I am of the water that flows through me
Weaving my hair like the silk of the sea.
Memories color my undulant waves
Tales of seafarers, pirates and knaves

But these are only artifacts of Time,
Barely a ripple in this vast sublime.
With purple-black ink I’ve filled my fine quill,
Hungry for visions to appear at will.

In your dreams I travel through phantom worlds
Mining images that briefly unfurl
Savoring some that speak to the ages
Leaving others for you to grace your pages…

Codex Gastropoda #4:The Time Snails

December 26, 2010

The onset of a new year often inspires sentiments revolving around endings and beginnings. These might be memories accumulated over the year past and/or resolutions slated to inform the coming year. Both are part of our big picture, but share an underlying urgency to affect change in our lives and in the lives of those with whom we interact. Inevitably we all wish for more time to bring these new realities into being. The irony is that the process of time in the known universe remains a universal mystery even as we create methods for containing and measuring it. In that sense, time as a human construct theoretically offers us more power to use it than we often wish to acknowledge. Though the construct of ‘leap years’ are a familiar phenomenon, ‘leap seconds’ and the need to insert them into our time systems are relatively obscure. Since 1972, the ‘temporal authorities’ of The International Earth Rotation Services of the Bureau of Weights and Measures, at Paris, France, have slipped an extra ‘leap second’ into the calendar, making their decision to do so either on June 30 or December 31 of the target year.  This was done to maintain the accuracy of atomic clocks that are affected by the irregular spin of the Earth, which seems to be slowing down. December 31 of 2010 is being considered for the next insertion. If this is not done conscientiously, they claim, then after several centuries, the time discrepancy would amount to one whole hour or more. With all the time we spend online and in pursuit of less than world-changing activities, many of us probably wouldn’t notice.  Anyway, most clocks are not designed to accommodate leap seconds and because we are so synced to automated systems, there is the potential to mess with our minds that defies logic. Remembering the pre-email days of frantic deadlines for illustration assignments, it would’ve been handy to offer the following scenario to a client: “Well, I’d love to have this drawing ready for you tomorrow, but according to temporal authorities, if I don’t have another day to work on it, time as we know it will bend out of recognition, worlds will collide and the universe will pretty much descend into utter chaos as a result. Will Wednesday be okay?”

On that thought, I’ve resolved to reset my clocks on December 31 and gather my grand plans for 2011. Here’s wishing you all the time you need for yours in the New Year, too…

Codex Gastropoda #2: The Snail’s Song

October 21, 2010

This next image from my Codex Gastropoda series is called Voluta Musica. In 1758, a small snail shell commonly known as the music volute was given its Latinized name by Carl Linnaeus, the Swedish botanist, physician and zoologist. Found primarily in the Caribbean and West Indies, the markings on its shell closely resemble musical manuscript notation. In May of 2009, it was my good fortune to visit the early home of Carl Linnaeus and his family in Falun, Sweden. Though it has become a museum, the home and its furnishings have retained the elegant precision befitting a person of Linnaeus’ scientific discipline. In that sense, the Codex Gastropoda series is my tribute to his attention to detail that earned him the title ‘Father of Taxonomy’. There is an additional layer of intent to this drawing. Have you ever placed a seashell to your ear and listened to the faintly musical sounds of the ocean? Whether you believe those sounds are echoes of the blood flow in your ears or of the ambient noise in your environment matter less in my opinion than the poetic interpretation of our imaginations. And like the beautiful markings on the shells of Voluta Musica, the music we love is engraved on our memories…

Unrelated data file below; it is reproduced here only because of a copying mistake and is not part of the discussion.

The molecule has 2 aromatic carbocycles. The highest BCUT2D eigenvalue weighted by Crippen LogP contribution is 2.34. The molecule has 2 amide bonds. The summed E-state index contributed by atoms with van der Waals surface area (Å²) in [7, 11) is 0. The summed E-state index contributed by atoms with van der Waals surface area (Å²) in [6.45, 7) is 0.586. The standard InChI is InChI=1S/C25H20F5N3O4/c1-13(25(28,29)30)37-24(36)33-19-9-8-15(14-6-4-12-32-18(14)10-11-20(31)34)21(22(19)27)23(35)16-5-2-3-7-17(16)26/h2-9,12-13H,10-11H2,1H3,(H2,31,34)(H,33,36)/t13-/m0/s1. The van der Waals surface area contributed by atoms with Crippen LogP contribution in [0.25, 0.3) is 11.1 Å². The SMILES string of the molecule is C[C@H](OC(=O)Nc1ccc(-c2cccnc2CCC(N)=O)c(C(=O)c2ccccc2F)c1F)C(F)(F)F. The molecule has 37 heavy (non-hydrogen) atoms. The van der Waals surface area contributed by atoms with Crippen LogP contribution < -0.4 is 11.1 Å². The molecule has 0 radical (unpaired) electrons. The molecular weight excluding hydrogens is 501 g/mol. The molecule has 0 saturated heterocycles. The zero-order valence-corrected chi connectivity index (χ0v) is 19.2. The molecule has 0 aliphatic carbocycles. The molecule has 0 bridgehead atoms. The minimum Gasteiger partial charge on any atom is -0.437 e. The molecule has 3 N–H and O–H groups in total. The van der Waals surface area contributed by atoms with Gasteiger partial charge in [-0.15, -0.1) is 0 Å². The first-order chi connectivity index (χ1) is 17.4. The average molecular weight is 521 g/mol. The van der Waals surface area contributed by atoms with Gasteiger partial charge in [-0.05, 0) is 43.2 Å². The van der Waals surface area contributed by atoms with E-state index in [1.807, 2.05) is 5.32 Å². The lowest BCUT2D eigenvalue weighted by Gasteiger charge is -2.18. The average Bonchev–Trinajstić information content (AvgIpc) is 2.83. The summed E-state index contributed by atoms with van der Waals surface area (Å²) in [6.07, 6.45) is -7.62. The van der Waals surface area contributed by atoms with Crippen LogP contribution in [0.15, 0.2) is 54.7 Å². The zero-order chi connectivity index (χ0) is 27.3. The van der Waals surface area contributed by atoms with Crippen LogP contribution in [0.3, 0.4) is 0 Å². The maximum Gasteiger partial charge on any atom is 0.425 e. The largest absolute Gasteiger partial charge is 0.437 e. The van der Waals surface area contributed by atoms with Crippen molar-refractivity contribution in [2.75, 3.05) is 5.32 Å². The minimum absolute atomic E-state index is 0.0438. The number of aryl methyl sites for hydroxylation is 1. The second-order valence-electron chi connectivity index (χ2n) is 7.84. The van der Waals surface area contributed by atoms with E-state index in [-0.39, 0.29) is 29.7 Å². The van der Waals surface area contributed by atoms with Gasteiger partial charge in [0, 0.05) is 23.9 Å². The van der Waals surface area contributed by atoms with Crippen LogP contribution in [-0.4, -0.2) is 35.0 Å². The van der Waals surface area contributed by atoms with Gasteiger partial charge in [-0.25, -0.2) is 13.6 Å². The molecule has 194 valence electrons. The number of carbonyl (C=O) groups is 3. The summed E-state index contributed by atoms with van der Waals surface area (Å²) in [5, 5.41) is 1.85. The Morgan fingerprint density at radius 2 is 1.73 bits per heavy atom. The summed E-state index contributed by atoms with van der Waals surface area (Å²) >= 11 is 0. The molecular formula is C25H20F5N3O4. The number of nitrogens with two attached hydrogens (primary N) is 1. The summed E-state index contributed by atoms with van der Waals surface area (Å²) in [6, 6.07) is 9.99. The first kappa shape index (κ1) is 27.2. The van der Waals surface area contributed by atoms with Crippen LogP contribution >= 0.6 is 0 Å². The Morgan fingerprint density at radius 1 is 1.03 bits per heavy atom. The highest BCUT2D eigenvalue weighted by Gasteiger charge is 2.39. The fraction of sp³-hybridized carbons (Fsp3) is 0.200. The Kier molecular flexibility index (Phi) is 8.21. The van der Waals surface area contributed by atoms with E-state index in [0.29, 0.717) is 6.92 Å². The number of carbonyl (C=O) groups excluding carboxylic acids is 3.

Verba Volant, Sed Musica Sicut Mare Aeternus (Words Fly Away, But Music Is As Eternal As The Sea.)

Codex Gastropoda: New Drawings In Appreciation Of Little Things

October 17, 2010

Though the phrase, “God is in the details” has been attributed to several great minds from Michelangelo to Gustave Flaubért and Ludwig Mies Van Der Rohe, it is of unknown origin. Yet who said it first is irrelevant since its wisdom is a call for us to pay attention to ideas and images which may escape our first glance. How can anyone claim to be bored if a continuous conscious effort is made to be an astute observer of all we call life? At the very least, even without some degree of spiritual orientation, wouldn’t we be inspired to ask questions? It is this line of inquiry that led to this first in a series of drawings called Codex Gastropoda. Two more will follow later this week.

Questions anyone? What small things have you noticed lately?